No. On the CDT (which I soloed), I thought I should add an 8th Principle: Don’t Hike Alone. In other words, don’t go through life alone. Form a community or a family. I don’t have a family, but I have community.
The chapter “Hike with a Passion” suggests that we should all be doing what we love. Do you think this is practical for everyone?
No, but most people overestimate how hard it is to do. We’re scared of the unknown, but pursuing your passion is surprisingly accessible for most people. So I devote the chapter explaining how to find out what your passion is and how to pursue it.
The book has a lot of religious references. Are you religious and if so what faith?
I’m agnostic, but my college degree is in Religion. I used to be Christian, but after studying so many faiths, I threw up my arms and became agnostic. I make religious references because religions hold profound wisdom.
I’m sure there are people reading this that dream of hiking the AT someday (myself included). In the book you almost discourage people for doing so. What advice would you give to someone dreaming of hiking the AT or other long-distance trail?
Be realistic. You’re right that at the end of the book, I half-jokingly discourage people to do the AT mainly because I don’t think most people would enjoy a thru-hike, even avid backpackers. The numbers prove it: the vast majority drop out (and it’s rarely injury-related). The problem, as I explain in the book, is that there’s a big difference between backpacking for a weekend and thru-hiking. It’s apples and oranges. The best way to prepare is to pretend you’re a thru-hiker. That means hiking more than 10 miles a day with a fully-loaded backpack, not showering, and eating the same food for several days. Then imagine doing that nonstop for six months. If it seems like fun, then you’re well prepared.
Do you write and promote your books full time, or do you work in addition to your writing?
Full-time: it’s my only job and source of income since 2006.
As part of your wander learn plan you hope to visit every country in the world…how is that going for you?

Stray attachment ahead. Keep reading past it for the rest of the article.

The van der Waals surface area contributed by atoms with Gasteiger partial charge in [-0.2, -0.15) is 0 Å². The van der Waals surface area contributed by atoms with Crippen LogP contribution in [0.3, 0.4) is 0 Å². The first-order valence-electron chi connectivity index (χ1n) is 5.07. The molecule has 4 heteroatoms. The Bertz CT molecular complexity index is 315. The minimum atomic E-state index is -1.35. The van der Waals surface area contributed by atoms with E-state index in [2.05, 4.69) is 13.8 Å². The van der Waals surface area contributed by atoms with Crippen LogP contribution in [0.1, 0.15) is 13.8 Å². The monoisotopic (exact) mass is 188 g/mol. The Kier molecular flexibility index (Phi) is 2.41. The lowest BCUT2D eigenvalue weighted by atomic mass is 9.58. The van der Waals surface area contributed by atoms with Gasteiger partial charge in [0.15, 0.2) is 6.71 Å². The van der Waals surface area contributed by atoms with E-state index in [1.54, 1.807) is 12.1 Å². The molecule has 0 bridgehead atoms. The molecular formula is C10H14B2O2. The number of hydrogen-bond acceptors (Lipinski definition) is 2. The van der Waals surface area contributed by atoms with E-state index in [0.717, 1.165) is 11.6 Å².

I’ve been to 80 out of 192 countries, about 40% of the planet. I’ll make big progress when I go to Africa in 2012-2015. With 55 African countries, once that trip is done, I’ll have been to 80% of the world’s countries.
How do you fund your traveling?
I have savings from my time in Silicon Valley and Microsoft. My books, videos, and coaching also help. It’s little, but the great thing about being an experienced thru-hiker is that you’re an expert at traveling frugally.
How do you get sponsors for your trips?
I wrote about how to get sponsors. Basically, you have to explain why your hike is interesting and how you will help promote the sponsor’s products.
With all you’re traveling…how do you find time to write?
I have to take breaks and write. For example, I’ve spent months in Slovenia, Croatia, and Estonia just writing my second book, The Hidden Europe. I paused my travel in those countries. Otherwise, it’s impossible to write a book on the road—too many distractions. In my current place, I have no radio, TV, phone, or Internet: PERFECT!
If there was one campsite you could go back to…or even build a house on…which one would it be?
Ugh. Too many options! OK, I’ll take a spot where I did the most dangerous and extreme backpacking of my life: near Mt. Triglav in the Julian Alps of Slovenia in Europe.